Tuesday, November 25, 2008

Cleveland Indians: A Look at Baseball America's 2009 Top Prospect List

Baseball America recently released their Top 10 Cleveland Indians prospects for 2009. Along with the top 10 list is a list of the Indians best tools, and an always-fun look at what the Cleveland lineup may look like a few years in the future.

This year BA projected what the Indians may look like in 2012, and like their current prospect list their were some surprises.

The Prospects List

The biggest surprise to most, I'm sure, is that catcher Carlos Santana tops outfielder Matt LaPorta, who many thought to be one of the top prospects in any organization. LaPorta struggled with the Mendoza line in double A, the Olympics, and the Arizona Fall League, no doubt feeling the pressure of being "that guy from the CC Sabathia trade."

Meanwhile, Carlos Santana broke out at all levels this year. Indians fans lamented the journey of catcher Max Ramirez, who went from Atlanta to Cleveland for half a year of Bob Wickman in 2006, then to Texas for half a year of Kenny Lofton in 2007, then blossomed into a Major League-ready talent in 2008. Well, the Tribe got their payback when they traded half a year of Casey Blake for Santana, who now ranks just ahead of Ramirez in Project Prospect's latest Top 10 Catchers Under 25 ratings. Oh, and Santana is a full year and a half younger than Ramirez.

The article that accompanies Baseball America's Top 10 list correctly assesses Mark Shapiro when it comes to evaluating young talent. While Shapiro has come up short in the draft - often with questionable picks - he excels at acquiring minor league talent from other organizations, and complements that with free agent signings from Latin America. The list reflects that assessment, as Santana, LaPorta, and Michael Brantley find themselves among the Indians best prospects after starting this year in another organization. (Brantley was the player to be named later in the Sabathia trade.)

However, Shapiro is starting to show a knack for finding diamonds in the rough during the draft as well, as Cleveland's top three picks over the last three years - David Huff, Beau Mills, and Lonnie Chisenhall - find themselves at eigth, fifth, and sixth on the list. Mills, from a northwestern junior college, and Chisenhall, who until that point was most famous for getting kicked off of the University of South Carolina's squad for theft, were both considered overdrafts, but have flourished so far in the minors. Adam Miller and Canadian hero Nick Weglarz are also Shapiro draft picks.

This Year's List vs. Last Year's

Of the players who made both lists, Nick Weglarz was the biggest gainer, going from sixth in 2008 to third in 2009. Adam Miller and Beau Mills both fell, from first to fourth and third to fifth respectively. Miller's injuries notwithstanding, the two's new status is less a reflection of their own regression and more a reflection of the increased talent at the top of Cleveland's pool.

Chuck Lofgren and Jordan Brown fell off the list entirely from last year, and perhaps not surprisingly were left exposed in the upcoming Rule V draft. Lofgren especially deserves a second chance, as his poor 2008 was a result of injuries and his mother's battle with cancer.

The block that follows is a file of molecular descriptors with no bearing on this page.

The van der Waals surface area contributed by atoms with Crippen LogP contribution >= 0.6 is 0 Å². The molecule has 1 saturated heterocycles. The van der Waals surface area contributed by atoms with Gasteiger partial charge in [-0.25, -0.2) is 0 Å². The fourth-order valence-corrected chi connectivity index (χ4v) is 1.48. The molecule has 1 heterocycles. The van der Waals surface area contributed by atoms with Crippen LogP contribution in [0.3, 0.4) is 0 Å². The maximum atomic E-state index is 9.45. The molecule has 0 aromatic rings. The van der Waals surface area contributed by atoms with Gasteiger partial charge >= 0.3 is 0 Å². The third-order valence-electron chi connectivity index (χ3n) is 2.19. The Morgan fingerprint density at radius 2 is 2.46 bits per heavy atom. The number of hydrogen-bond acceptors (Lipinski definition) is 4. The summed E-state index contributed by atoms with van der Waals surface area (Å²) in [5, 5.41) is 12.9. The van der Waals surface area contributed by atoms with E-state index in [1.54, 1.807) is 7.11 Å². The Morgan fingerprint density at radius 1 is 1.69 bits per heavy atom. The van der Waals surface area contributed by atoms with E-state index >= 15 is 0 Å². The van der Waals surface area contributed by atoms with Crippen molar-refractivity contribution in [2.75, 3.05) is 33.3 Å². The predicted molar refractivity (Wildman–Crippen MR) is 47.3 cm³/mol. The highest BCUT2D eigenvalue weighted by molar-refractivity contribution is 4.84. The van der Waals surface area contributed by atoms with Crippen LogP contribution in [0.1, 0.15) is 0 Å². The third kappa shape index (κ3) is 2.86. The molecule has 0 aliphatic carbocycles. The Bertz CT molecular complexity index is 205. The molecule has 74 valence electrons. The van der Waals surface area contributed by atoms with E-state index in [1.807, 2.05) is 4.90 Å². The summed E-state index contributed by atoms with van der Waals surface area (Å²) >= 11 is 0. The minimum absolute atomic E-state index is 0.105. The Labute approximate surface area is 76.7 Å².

Wes Hodges also fell from the list from his number four spot, but he continues to be Cleveland's projected third baseman, for at least 2010 and 2011. (For more on the 2012 lineup, keep reading.) David Huff stays the same at number eight. Aaron Laffey, Ben Francisco, and Jenson Lewis, meanwhile, all "graduated" from their prospect status in 2008.

Best Tools

I didn't get to see any of these prospects in action in 2008, so I'm not in a position to agree or disagree with anything BA said. However, there are some promising signs to point out.

Michael Brantley has immediately become the team's best hitter for average and best athlete. That's great for someone who's expected to be the team's leadoff hitter of the future. That's especially great on a team that's been starved for athleticism as of late. Matt LaPorta, predictably, is the team's best power hitting prospect. Finally, it's nice to see that despite all his struggles, Adam Miller is still considered to have the best fastball and slider in the organization.

Cleveland Indians Projected 2012 Lineup

Indians fans will notice quite a few exceptions from 2008 on this list: Victor Martinez, Kelly Shoppach, Ryan Garko, Asdrubal Cabrera, Franklin Gutierrez, Ben Francisco, and Aaron Laffey stood out for me.

Garko, Gutierrez, Francisco, and Laffey, while decent, are also easily replaceable. Victor Martinez's current contract is up before 2012, and Baseball America surely took that (and Victor's age) into account.

But what about Shoppach and Cabrera? The Indians recently added Carlos Santana and Chris Gimenez to their 40-man roster, who along with Martinez, Shoppach, and Wyatt Toregas give the club five catchers. Some say that is a clear sign the Indians will use Shoppach as trade bait to fill in a key need this offseason.

Cabrera is the mystery, though. For the past several months, I've campaigned to move Jhonny Peralta to second base, both because his defense isn't good enough for short and his offense isn't good enough for third. I was just about to give up (hey, we can move him to third and sign a good offensive second baseman to make up for it) when Baseball America sparked the debate again. That leaves the shortstop position open to Cabrera and Carlos Rivero. I don't know much about Rivero, but I'll take the experts' word on him for now. After all, it is just harmless speculation.